City officials push mask-wearing, vaccinations and new mandates as Omicron variant looms

Mayor Bill de Blasio.
Ed Reed/Mayoral Photography Office

City officials are emphasizing coordination and vaccination as they stare down the concerning Omicron variant currently spreading in a dozen countries across the globe. 

Speaking publicly since the international community was first alerted about the omicron variant over the Thanksgiving holiday, Mayor Bill de Blasio urged calm and vigilance — while also issuing a new vaccine mandate for childcare workers. While there have thus far been no omicron cases detected in New York City, officials predicted they would be here within a matter of days. 

“We are very carefully watching the situation,” Mayor de Blasio said. “We’re going to be in a very vigilant state.” 

In sharp contrast from the early days of the pandemic, when former Gov. Andrew Cuomo often acted on his own whims with little coordination with de Blasio, his longtime political rival, the mayor emphasized that his administration was working closely both with Gov. Kathy Hochul’s administration and the incoming Eric Adams mayoral administration as they plot the city’s and state’s next moves in response to the variant. 

Mayor de Blasio told reporters he had spoken with Gov. Hochul early Monday morning, and Mayor-elect Adams appeared with the mayor during his Nov. 29 press briefing. 

“I spoke this morning with Governor Hochul to coordinate city and state efforts, I spoke yesterday at length with our mayor-elect Eric Adams,” de Blasio said. “Everyone focused together on getting all the facts about omicron, making decisions based on the data and the science.”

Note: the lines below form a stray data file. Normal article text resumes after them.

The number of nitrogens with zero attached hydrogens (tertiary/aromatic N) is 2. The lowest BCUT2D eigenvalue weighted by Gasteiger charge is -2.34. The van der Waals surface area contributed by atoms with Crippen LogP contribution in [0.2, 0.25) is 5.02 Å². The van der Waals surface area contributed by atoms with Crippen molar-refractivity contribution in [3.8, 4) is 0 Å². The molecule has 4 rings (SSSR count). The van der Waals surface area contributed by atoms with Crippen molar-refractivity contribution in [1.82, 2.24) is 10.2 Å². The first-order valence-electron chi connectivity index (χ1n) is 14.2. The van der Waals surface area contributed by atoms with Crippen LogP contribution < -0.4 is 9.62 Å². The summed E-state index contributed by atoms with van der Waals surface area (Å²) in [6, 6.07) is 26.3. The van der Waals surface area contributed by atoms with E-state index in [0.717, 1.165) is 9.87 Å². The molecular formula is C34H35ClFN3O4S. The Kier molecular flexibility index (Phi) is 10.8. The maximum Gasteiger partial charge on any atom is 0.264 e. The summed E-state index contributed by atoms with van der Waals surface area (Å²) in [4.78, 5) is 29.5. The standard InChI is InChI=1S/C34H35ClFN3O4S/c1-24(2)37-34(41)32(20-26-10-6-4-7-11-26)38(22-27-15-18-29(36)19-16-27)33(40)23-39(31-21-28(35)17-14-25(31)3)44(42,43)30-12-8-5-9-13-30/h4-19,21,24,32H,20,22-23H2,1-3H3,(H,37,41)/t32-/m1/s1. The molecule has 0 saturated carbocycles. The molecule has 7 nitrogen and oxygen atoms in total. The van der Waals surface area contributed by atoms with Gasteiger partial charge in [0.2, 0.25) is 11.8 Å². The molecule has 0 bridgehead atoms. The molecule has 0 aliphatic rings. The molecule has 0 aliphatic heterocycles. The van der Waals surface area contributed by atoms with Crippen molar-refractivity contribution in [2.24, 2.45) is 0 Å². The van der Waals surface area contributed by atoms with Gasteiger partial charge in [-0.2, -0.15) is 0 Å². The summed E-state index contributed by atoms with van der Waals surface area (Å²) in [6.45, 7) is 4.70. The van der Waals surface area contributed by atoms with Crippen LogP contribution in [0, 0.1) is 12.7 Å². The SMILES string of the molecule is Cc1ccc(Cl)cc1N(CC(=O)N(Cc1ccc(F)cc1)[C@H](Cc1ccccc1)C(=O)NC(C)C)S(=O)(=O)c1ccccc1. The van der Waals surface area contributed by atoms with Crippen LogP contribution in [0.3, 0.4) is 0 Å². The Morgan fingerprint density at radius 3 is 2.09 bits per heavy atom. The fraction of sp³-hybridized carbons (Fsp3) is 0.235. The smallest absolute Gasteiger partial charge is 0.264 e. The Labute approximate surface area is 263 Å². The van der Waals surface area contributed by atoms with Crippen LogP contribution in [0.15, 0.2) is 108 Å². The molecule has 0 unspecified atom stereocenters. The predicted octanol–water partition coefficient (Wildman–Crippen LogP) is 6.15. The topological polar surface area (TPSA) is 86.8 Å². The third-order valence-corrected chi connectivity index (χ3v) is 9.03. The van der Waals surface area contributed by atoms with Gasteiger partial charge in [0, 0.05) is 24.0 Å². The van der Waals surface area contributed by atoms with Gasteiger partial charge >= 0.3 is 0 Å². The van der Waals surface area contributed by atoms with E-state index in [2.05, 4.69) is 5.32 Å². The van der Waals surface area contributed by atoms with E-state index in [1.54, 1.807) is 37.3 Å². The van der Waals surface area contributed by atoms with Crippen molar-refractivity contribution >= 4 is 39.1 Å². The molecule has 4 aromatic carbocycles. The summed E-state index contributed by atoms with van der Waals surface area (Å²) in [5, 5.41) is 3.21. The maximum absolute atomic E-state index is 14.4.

Adams joined de Blasio in emphasizing the importance of coordination and dismissed criticisms that his administration would be less stringent in encouraging vaccinations after making comments about ‘revisiting’ vaccine mandates once he was in office. 

“I want to send a clear message: anyone that believes we’re going to play off a different playbook under the next administration of not pursuing vaccines, they need to believe that is not true,” the Brooklyn Borough President said. “We are going to be on the same playbook, we must get vaccinated in a real way, and I am going to continue to advocate that.” 

City officials said they would continue to push vaccinations and especially booster shots as the variant rears its head. Currently, 88 percent of all eligible adults in New York City have received at least one shot of the covid-19 vaccine, while 81 percent of those in the 12—17 age bracket and 16 percent of those age 5—11 have received theirs. 943,000 New Yorkers have received their booster shots, according to City Hall. 

While information is still scant about the omicron variant, it has caused alarm among scientists and the World Health Organization for its apparent potential to evade the antibodies caused by previous covid infections, and its potential for rapid spread. Scientists are also monitoring the variant for any hint that it could undermine the protections provided by vaccination, which should take weeks to be realized, according to Health Department officials.  

Department of Health Commissioner. Dr. Dave Chokshi announced an official commissioner’s advisory for all New Yorkers to mask up in public indoor settings, the city stopped short of an official indoor mask mandate, which Mayor de Blasio credited to the need to emphasize the importance of vaccination over masking. 

“We want to keep the focus on vaccination,” Hizzoner said. “This is the much more important part of the equation.”